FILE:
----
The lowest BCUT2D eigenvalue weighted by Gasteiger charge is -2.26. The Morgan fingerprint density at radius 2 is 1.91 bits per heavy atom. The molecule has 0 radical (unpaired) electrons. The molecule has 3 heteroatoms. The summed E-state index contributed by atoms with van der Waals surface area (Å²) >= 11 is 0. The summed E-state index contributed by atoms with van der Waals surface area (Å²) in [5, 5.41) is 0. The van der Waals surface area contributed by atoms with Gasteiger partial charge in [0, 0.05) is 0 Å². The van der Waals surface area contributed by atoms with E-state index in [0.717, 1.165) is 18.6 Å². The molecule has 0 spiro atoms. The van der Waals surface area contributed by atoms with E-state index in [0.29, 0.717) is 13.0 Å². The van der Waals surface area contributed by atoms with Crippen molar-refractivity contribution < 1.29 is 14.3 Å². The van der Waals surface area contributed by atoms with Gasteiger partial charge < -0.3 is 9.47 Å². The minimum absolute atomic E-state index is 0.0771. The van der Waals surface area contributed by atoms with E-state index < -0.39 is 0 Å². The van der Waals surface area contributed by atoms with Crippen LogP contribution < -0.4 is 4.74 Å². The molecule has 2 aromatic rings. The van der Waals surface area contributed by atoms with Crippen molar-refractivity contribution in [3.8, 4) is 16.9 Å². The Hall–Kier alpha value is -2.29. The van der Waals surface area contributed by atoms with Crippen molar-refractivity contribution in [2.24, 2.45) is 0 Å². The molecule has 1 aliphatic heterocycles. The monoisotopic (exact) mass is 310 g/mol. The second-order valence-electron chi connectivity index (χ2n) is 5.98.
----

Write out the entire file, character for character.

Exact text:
The lowest BCUT2D eigenvalue weighted by Gasteiger charge is -2.26. The Morgan fingerprint density at radius 2 is 1.91 bits per heavy atom. The molecule has 0 radical (unpaired) electrons. The molecule has 3 heteroatoms. The summed E-state index contributed by atoms with van der Waals surface area (Å²) >= 11 is 0. The summed E-state index contributed by atoms with van der Waals surface area (Å²) in [5, 5.41) is 0. The van der Waals surface area contributed by atoms with Gasteiger partial charge in [0, 0.05) is 0 Å². The van der Waals surface area contributed by atoms with E-state index in [0.717, 1.165) is 18.6 Å². The molecule has 0 spiro atoms. The van der Waals surface area contributed by atoms with E-state index in [0.29, 0.717) is 13.0 Å². The van der Waals surface area contributed by atoms with Crippen molar-refractivity contribution < 1.29 is 14.3 Å². The van der Waals surface area contributed by atoms with Gasteiger partial charge < -0.3 is 9.47 Å². The minimum absolute atomic E-state index is 0.0771. The van der Waals surface area contributed by atoms with E-state index < -0.39 is 0 Å². The van der Waals surface area contributed by atoms with Crippen LogP contribution < -0.4 is 4.74 Å². The molecule has 2 aromatic rings. The van der Waals surface area contributed by atoms with Crippen molar-refractivity contribution in [3.8, 4) is 16.9 Å². The Hall–Kier alpha value is -2.29. The van der Waals surface area contributed by atoms with Crippen molar-refractivity contribution in [2.24, 2.45) is 0 Å². The molecule has 1 aliphatic heterocycles. The monoisotopic (exact) mass is 310 g/mol. The second-order valence-electron chi connectivity index (χ2n) is 5.98.